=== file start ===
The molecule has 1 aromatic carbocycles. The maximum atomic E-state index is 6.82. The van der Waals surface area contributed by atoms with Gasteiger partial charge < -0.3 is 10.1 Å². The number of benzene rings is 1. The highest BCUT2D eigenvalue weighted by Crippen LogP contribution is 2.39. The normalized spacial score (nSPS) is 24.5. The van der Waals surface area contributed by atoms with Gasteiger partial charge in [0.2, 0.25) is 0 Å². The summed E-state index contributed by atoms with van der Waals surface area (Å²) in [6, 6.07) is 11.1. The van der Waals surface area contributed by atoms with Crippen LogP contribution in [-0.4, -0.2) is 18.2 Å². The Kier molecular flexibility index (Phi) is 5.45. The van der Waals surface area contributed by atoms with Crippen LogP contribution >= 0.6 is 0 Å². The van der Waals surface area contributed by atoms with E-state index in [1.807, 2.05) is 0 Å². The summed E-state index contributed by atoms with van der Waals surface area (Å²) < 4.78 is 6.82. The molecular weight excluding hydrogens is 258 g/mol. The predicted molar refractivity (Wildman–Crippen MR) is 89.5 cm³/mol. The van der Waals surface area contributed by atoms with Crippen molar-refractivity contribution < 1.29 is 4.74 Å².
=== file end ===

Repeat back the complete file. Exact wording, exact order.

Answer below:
The molecule has 1 aromatic carbocycles. The maximum atomic E-state index is 6.82. The van der Waals surface area contributed by atoms with Gasteiger partial charge < -0.3 is 10.1 Å². The number of benzene rings is 1. The highest BCUT2D eigenvalue weighted by Crippen LogP contribution is 2.39. The normalized spacial score (nSPS) is 24.5. The van der Waals surface area contributed by atoms with Gasteiger partial charge in [0.2, 0.25) is 0 Å². The summed E-state index contributed by atoms with van der Waals surface area (Å²) in [6, 6.07) is 11.1. The van der Waals surface area contributed by atoms with Crippen LogP contribution in [-0.4, -0.2) is 18.2 Å². The Kier molecular flexibility index (Phi) is 5.45. The van der Waals surface area contributed by atoms with Crippen LogP contribution >= 0.6 is 0 Å². The van der Waals surface area contributed by atoms with E-state index in [1.807, 2.05) is 0 Å². The summed E-state index contributed by atoms with van der Waals surface area (Å²) < 4.78 is 6.82. The molecular weight excluding hydrogens is 258 g/mol. The predicted molar refractivity (Wildman–Crippen MR) is 89.5 cm³/mol. The van der Waals surface area contributed by atoms with Crippen molar-refractivity contribution < 1.29 is 4.74 Å².